Environmental Impact Assessment (EIA)
is a widely-applied and internationally-accepted process of identifying, predicting, evaluating, and mitigating potential impacts of development projects on the environment prior to decisions and commitments being made. 
While EIA procedures are in place in all Mekong region countries – Cambodia, Laos, Myanmar, Thailand, and Vietnam – critical gaps remain in its effective implementation. These gaps involve a number of factors, including the overall quality of assessments, consideration of alternatives, monitoring and compliance, and meaningful stakeholder engagement, among others. Such challenges result in poor projects with adverse social and environmental impacts; project delays and conflicts with communities, leading to higher costs for project developers; and an undermining of the long-term sustainable development in the region.
For these reasons, EIA has recently emerged as an issue of common concern among governments, civil society organizations, and business sector actors. This concern is reflected in the current wave of EIA reform efforts currently underway across the region. Another important regional trend includes the emergence of the ASEAN Economic Community (AEC) in 2015. The AEC is expected to boost a single regional market and production base, increase competitiveness for the region, promote equitable economic development, and further integrate its ten member states into the global economy. The AEC Blueprint highlights an urgent need to simplify, harmonize, and standardize trade and customs processes to facilitate the free flow of goods, services, and capital across the region. However, without effective social and environmental safeguards in place, increased investments and trade may result in unintended consequences leading to accelerated deterioration of the region’s rich natural capital, loss of livelihoods, and other short- and long-term consequences.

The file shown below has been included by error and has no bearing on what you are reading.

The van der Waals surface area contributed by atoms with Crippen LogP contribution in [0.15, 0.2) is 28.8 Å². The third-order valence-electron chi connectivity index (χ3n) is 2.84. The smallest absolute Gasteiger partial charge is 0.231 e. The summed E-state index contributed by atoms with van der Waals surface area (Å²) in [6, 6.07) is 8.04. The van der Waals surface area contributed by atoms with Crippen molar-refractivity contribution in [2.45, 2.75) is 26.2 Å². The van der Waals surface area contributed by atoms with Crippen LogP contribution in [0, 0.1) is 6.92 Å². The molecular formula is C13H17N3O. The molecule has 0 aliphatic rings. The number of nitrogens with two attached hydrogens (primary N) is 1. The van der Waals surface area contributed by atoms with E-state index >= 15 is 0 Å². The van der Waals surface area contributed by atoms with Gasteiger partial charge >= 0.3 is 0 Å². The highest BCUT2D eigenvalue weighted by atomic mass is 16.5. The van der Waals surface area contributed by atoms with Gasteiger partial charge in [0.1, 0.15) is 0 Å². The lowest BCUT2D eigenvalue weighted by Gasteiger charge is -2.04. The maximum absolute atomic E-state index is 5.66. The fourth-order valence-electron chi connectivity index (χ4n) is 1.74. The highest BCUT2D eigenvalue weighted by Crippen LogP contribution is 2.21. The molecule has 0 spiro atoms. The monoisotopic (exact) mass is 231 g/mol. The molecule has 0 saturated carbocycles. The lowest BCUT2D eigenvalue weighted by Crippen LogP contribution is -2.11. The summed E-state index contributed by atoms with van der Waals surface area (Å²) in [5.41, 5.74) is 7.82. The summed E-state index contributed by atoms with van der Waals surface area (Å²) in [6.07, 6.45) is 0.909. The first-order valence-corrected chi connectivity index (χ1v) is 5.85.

Challenges also exist in developing effective mechanisms to assess the environmental and social impacts of projects that may have transboundary impacts, including air pollution, impacts on biodiversity, and social impacts. The current interest in EIA, along with increasing investments in large-scale regional development projects, reflects the importance of advancing EIA policy and practice that address the increasingly regional dimensions of investments and their impacts.
Effective involvement of relevant stakeholders in the EIA process has been identified as a critical gap, and thus as a key mechanism to contribute to addressing these challenges. Engaging with relevant stakeholders in the EIA process - and in particular those
directly and indirectly impacted by development projects - increases the efficiency of the process by helping to identify and address key issues and concerns, while ensuring better, more equitable, and more sustainable development outcomes. Public participation serves as the
foundation for building strong, constructive, and responsive relationships that are essential for the successful management of a project’s environmental and social impacts.
is a process to involve those who are directly and indirectly affected by a decision in the decision-making process, promoting sustainable decisions by providing the public with the information they need to be involved in a meaningful way, and communicating to the public how their input affects the decision.
The Regional Guidelines on Public Participation in EIA (‘the Guidelines’)
present a common approach, rooted in the context of the Mekong region, that can strengthen
of public participation and access to information within existing national EIA frameworks.
As such, they are intended to contribute as a reference and resource for strengthening the policy and practice of EIA in the Mekong region, in the context of increasing regional investments and impacts, to help realize the sustainable development of the region.
Key Terms and Definitions used in this document are provided in Annex II.